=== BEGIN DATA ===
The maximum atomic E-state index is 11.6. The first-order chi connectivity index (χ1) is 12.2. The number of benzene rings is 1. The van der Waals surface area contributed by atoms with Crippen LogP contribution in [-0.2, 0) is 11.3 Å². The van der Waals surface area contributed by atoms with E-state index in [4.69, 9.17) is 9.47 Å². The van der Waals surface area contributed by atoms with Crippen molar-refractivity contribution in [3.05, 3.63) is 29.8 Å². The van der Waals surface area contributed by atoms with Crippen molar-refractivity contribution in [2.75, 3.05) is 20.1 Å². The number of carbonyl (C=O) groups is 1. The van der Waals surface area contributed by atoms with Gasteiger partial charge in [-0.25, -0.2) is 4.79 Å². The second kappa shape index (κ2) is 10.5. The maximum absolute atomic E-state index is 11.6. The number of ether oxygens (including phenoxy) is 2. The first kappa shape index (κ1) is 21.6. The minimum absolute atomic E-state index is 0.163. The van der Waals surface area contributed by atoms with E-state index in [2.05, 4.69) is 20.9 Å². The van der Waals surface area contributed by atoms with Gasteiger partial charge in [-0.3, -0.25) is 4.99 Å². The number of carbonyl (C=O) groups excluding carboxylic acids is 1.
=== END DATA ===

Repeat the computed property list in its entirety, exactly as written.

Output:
The maximum atomic E-state index is 11.6. The first-order chi connectivity index (χ1) is 12.2. The number of benzene rings is 1. The van der Waals surface area contributed by atoms with Crippen LogP contribution in [-0.2, 0) is 11.3 Å². The van der Waals surface area contributed by atoms with E-state index in [4.69, 9.17) is 9.47 Å². The van der Waals surface area contributed by atoms with Crippen molar-refractivity contribution in [3.05, 3.63) is 29.8 Å². The van der Waals surface area contributed by atoms with Crippen molar-refractivity contribution in [2.75, 3.05) is 20.1 Å². The number of carbonyl (C=O) groups is 1. The van der Waals surface area contributed by atoms with Gasteiger partial charge in [-0.25, -0.2) is 4.79 Å². The second kappa shape index (κ2) is 10.5. The maximum absolute atomic E-state index is 11.6. The number of ether oxygens (including phenoxy) is 2. The first kappa shape index (κ1) is 21.6. The minimum absolute atomic E-state index is 0.163. The van der Waals surface area contributed by atoms with E-state index in [2.05, 4.69) is 20.9 Å². The van der Waals surface area contributed by atoms with Gasteiger partial charge in [-0.3, -0.25) is 4.99 Å². The number of carbonyl (C=O) groups excluding carboxylic acids is 1.